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Mind the Gap Report Launch at House of Commons

Mind the Gap Launched to MPs at the House of Commons

On Tuesday 6th November Baby Lifeline launched its new report, Mind the Gap: An investigation into Maternity Training for Frontline Professionals Accross the UK (2017/18)  at the House of Commons. MPs, journalists, and representatives from NHS Resolution, the Healthcare Safety Investigations Branch (HSIB), and the Royal College of Midwives, amongst other healthcare organisations, were in attendance. The event was kindly sponsored by Dame Caroline Spelman MP, pictured above with Baby Lifeline Founder, Judy Ledger.

The report and launch event highlighted the need for urgent action in maternity care to reduce avoidable deaths and injuries, and consequent human and financial costs.

Three in four baby deaths and injuries are preventable with different care [1][2]; however, the tragic human and financial consequences of this harm continue. For over two decades, successive reports that investigated avoidable instances of harm and death have recommended training for frontline staff in targeted areas as a key way to improve outcomes. This report has surveyed the national response to these recommendations and provides the most up-to-date picture of maternity training for healthcare professionals in the UK. The gaps that have been identified must be addressed as a matter of urgency.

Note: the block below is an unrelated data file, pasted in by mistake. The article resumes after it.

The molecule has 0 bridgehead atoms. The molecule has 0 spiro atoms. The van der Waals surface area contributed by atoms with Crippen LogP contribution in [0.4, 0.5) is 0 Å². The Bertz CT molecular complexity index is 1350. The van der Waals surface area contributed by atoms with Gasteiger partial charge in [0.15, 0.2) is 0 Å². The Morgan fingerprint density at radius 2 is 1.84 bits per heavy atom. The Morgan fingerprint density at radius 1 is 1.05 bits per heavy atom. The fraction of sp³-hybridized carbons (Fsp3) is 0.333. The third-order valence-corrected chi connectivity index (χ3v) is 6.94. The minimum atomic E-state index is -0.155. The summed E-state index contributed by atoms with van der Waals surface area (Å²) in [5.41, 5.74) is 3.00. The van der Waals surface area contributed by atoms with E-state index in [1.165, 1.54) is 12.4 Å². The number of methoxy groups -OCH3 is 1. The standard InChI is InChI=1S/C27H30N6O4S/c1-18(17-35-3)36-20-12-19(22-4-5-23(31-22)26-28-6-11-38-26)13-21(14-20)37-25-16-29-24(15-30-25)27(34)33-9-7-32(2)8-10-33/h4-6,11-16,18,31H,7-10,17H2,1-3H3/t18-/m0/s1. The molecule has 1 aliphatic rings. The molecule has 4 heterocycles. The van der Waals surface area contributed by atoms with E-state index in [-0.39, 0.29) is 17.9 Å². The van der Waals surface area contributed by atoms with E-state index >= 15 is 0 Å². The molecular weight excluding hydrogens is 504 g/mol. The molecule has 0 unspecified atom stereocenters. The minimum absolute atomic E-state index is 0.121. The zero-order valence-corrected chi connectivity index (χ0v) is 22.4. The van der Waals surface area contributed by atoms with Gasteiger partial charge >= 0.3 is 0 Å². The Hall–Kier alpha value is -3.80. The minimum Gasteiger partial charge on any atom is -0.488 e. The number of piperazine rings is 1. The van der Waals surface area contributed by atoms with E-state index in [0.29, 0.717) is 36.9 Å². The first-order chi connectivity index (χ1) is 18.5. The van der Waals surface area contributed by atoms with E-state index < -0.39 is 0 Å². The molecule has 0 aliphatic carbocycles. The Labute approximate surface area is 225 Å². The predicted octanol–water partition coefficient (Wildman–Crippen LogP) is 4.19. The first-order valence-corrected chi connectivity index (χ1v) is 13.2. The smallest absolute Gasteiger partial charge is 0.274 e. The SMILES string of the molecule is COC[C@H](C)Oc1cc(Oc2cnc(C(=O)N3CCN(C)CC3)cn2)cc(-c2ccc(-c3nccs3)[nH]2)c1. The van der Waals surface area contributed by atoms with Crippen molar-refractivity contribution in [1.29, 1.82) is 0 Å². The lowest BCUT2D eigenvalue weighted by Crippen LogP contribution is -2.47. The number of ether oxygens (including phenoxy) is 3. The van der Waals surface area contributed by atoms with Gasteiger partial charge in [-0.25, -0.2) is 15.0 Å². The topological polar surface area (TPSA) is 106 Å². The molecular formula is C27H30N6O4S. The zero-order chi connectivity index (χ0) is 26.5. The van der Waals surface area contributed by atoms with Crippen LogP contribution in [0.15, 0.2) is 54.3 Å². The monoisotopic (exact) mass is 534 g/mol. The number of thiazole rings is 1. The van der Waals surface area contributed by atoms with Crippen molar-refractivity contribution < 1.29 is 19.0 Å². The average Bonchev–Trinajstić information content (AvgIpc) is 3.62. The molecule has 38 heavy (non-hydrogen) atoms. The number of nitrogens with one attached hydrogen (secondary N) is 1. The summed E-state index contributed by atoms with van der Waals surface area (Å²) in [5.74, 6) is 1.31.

The report found that the biggest barriers to training provision are staffing and finance. Baby Lifeline recommends that the Government immediately reinstate on ongoing Maternity Safety Training Fund to improve staff attendance and provision of training in areas shown to reduce unnecessary harm for mothers and babies.

View the Mind the Gap 2018 infographic here.



Mind the Gap 2018 Launch Gallery

Mind the Gap 2018 Launch


[1] Draper, E., Kurinczuk, J., and Kenyon, S. (Eds.) on behalf of MBRRACE-UK. (2017). MBRRACE-UK 2017 Perinatal Confidential Enquiry: Term, singleton, intrapartum stillbirth and intrapartum-related neonatal death. Leicester: The Infant Mortality and Morbidity Studies, Department of Health Sciences, University of Leicester.
[2]  The Royal College of Obstetricians and Gynaecologists. (2015). Each Baby Counts: 2015 full report. London: The Royal College of Obstetricians and Gynaecologists.


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